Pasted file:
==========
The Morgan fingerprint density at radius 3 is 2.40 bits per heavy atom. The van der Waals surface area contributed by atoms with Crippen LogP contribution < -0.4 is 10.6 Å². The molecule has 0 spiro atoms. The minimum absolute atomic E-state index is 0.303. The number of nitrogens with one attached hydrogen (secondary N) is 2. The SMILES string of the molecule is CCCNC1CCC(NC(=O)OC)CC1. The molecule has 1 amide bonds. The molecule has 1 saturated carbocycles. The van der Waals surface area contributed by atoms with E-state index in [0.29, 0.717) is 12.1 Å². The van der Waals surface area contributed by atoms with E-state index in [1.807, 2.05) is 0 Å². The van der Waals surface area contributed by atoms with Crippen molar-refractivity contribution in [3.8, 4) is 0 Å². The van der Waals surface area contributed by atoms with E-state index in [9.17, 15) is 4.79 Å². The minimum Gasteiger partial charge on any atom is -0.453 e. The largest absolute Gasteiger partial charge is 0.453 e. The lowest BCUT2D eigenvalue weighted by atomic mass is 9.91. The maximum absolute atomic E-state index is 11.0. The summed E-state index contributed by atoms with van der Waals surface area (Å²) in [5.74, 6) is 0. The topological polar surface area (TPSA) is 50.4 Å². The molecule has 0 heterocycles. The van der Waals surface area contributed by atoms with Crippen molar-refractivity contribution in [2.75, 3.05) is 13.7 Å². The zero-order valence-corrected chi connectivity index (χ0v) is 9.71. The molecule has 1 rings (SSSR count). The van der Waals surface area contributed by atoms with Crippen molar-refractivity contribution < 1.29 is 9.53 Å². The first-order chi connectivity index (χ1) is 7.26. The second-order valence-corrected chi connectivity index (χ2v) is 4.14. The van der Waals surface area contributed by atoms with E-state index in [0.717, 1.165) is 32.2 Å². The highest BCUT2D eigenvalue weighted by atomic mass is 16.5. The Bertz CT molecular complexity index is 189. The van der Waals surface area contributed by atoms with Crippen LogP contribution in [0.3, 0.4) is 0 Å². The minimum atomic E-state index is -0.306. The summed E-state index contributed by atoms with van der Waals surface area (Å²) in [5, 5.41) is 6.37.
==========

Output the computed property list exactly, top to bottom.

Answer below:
The Morgan fingerprint density at radius 3 is 2.40 bits per heavy atom. The van der Waals surface area contributed by atoms with Crippen LogP contribution < -0.4 is 10.6 Å². The molecule has 0 spiro atoms. The minimum absolute atomic E-state index is 0.303. The number of nitrogens with one attached hydrogen (secondary N) is 2. The SMILES string of the molecule is CCCNC1CCC(NC(=O)OC)CC1. The molecule has 1 amide bonds. The molecule has 1 saturated carbocycles. The van der Waals surface area contributed by atoms with E-state index in [0.29, 0.717) is 12.1 Å². The van der Waals surface area contributed by atoms with E-state index in [1.807, 2.05) is 0 Å². The van der Waals surface area contributed by atoms with Crippen molar-refractivity contribution in [3.8, 4) is 0 Å². The van der Waals surface area contributed by atoms with E-state index in [9.17, 15) is 4.79 Å². The minimum Gasteiger partial charge on any atom is -0.453 e. The largest absolute Gasteiger partial charge is 0.453 e. The lowest BCUT2D eigenvalue weighted by atomic mass is 9.91. The maximum absolute atomic E-state index is 11.0. The summed E-state index contributed by atoms with van der Waals surface area (Å²) in [5.74, 6) is 0. The topological polar surface area (TPSA) is 50.4 Å². The molecule has 0 heterocycles. The van der Waals surface area contributed by atoms with Crippen molar-refractivity contribution in [2.75, 3.05) is 13.7 Å². The zero-order valence-corrected chi connectivity index (χ0v) is 9.71. The molecule has 1 rings (SSSR count). The van der Waals surface area contributed by atoms with Crippen molar-refractivity contribution < 1.29 is 9.53 Å². The first-order chi connectivity index (χ1) is 7.26. The second-order valence-corrected chi connectivity index (χ2v) is 4.14. The van der Waals surface area contributed by atoms with E-state index in [0.717, 1.165) is 32.2 Å². The highest BCUT2D eigenvalue weighted by atomic mass is 16.5. The Bertz CT molecular complexity index is 189. The van der Waals surface area contributed by atoms with Crippen LogP contribution in [0.3, 0.4) is 0 Å². The minimum atomic E-state index is -0.306. The summed E-state index contributed by atoms with van der Waals surface area (Å²) in [5, 5.41) is 6.37.